Drug agents jokingly refer to it as "Mexican extradition." Courts use the more dignified term, "informal rendition." Defense attorneys call it just plain kidnapping.
Whatever name you use, U.S. authorities flexing the long arm of their law have had several successes luring, spiriting or forcing criminal suspects out of seeming safe havens abroad into custody in America.It happened last year to an Arab who fell prey to an FBI ruse and ended up in custody to await trial in a 1985 Beirut plane hijacking; to Edwin Wilson, a former CIA agent accused of selling weapons to Libya, and to Dr. Timothy Leary, the drug cultists' icon of the 1960s who was tracked down in Afghanistan after escaping from a California jail.
The most recent example occurred Tuesday, when a month-long U.S.-Honduran operation led to the unwilling odyssey of alleged international cocaine czar Juan Ramon Matta Ballesteros from his home in Honduras to a jail in Illinois. One law enforcement official described Matta as being "stunned" to find himself in the United States, as the result of an operation apparently designed to get around Honduran law.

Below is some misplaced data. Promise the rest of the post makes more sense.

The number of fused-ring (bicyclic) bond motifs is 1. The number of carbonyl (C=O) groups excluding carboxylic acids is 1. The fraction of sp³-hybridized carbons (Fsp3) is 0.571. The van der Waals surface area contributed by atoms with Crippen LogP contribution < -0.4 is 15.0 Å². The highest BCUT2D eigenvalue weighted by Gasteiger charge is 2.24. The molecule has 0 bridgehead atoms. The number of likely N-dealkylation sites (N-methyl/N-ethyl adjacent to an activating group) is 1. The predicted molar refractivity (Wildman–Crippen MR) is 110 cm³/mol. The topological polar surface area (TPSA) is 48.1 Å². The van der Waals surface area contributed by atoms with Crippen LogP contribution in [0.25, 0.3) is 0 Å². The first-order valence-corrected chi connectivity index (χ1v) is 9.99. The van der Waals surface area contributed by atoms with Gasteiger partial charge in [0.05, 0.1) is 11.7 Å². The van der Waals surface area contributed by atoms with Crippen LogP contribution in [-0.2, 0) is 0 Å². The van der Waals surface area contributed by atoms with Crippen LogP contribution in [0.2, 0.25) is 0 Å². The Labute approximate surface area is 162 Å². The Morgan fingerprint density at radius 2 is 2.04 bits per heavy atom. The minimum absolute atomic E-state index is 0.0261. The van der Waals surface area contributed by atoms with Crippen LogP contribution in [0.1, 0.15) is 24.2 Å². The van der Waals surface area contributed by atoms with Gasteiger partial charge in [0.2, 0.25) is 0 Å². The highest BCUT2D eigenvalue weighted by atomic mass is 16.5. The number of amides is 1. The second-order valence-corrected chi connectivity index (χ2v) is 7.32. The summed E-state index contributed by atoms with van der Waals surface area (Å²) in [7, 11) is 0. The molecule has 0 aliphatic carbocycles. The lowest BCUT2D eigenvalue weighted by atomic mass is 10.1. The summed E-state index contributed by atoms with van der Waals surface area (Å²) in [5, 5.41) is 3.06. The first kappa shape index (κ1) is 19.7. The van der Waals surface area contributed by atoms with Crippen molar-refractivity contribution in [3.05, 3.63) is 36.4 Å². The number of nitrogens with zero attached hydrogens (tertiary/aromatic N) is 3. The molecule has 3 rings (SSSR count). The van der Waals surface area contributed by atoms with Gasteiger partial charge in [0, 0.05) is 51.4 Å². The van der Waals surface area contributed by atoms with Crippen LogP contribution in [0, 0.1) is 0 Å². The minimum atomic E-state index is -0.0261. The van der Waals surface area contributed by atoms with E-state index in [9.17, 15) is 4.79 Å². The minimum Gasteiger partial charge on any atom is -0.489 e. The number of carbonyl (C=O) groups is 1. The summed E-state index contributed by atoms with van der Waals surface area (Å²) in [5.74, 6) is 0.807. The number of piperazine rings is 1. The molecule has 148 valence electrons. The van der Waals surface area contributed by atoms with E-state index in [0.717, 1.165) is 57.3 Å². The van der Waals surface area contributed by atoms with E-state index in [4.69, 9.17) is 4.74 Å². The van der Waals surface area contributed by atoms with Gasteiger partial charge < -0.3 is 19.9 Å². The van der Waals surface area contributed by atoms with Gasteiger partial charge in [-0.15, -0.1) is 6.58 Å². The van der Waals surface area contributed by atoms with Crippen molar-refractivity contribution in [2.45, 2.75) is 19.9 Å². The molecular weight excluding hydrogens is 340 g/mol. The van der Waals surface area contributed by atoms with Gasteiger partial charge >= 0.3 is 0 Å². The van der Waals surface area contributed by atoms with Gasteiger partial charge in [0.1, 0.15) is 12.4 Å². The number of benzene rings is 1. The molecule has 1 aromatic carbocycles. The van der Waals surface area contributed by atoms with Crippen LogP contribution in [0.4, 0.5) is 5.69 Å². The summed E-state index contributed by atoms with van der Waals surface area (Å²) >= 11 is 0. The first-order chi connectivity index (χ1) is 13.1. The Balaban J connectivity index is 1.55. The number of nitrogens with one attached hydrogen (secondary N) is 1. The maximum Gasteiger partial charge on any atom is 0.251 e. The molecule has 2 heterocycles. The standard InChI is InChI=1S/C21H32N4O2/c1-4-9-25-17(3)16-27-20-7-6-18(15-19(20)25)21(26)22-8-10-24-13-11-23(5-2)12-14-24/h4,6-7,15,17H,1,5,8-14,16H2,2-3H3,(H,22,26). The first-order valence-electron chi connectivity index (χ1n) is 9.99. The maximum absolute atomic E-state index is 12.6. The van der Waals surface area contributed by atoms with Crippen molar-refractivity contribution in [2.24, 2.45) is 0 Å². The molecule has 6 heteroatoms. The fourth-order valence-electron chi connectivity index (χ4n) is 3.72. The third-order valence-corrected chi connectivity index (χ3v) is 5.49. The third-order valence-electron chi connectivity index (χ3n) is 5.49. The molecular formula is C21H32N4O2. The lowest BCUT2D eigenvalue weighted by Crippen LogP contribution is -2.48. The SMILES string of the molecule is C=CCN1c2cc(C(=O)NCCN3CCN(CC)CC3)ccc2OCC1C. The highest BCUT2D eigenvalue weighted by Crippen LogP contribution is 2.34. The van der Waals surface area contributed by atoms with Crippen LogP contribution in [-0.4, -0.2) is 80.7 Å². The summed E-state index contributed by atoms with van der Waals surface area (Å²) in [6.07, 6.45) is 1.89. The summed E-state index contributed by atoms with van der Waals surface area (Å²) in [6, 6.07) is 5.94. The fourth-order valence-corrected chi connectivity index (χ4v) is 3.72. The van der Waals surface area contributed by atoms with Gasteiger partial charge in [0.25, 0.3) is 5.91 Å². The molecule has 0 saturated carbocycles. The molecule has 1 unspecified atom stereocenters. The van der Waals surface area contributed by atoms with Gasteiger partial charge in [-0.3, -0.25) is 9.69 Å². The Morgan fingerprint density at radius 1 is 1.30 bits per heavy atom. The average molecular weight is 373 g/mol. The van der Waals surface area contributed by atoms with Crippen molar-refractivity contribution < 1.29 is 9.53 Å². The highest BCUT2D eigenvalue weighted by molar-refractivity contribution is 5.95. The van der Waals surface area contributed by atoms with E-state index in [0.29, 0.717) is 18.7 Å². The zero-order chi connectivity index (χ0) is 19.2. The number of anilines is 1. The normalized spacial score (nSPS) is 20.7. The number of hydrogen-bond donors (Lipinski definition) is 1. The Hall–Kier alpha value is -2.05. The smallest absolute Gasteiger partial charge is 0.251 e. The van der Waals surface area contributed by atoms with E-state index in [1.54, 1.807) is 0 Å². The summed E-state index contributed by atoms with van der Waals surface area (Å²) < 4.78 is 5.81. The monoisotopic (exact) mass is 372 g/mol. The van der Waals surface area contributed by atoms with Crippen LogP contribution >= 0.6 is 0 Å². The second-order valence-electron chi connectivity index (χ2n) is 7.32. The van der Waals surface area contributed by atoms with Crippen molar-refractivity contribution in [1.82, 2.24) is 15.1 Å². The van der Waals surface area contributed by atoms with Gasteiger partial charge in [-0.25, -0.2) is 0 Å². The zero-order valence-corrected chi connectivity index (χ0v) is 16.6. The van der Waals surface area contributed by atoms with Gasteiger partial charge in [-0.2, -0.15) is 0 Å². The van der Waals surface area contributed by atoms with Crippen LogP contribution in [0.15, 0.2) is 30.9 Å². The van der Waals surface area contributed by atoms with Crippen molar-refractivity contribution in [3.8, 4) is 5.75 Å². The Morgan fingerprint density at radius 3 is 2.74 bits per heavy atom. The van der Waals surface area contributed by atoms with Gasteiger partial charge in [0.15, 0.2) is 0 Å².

The United States has extradition treaties with more than 100 countries, but many nations like Honduras do not extradite their nationals. Even when they do, or if a U.S. citizen is involved, the legal proceedings are sometimes long and often fruitless.
Appeals courts, however, have upheld the prosecutions in most cases.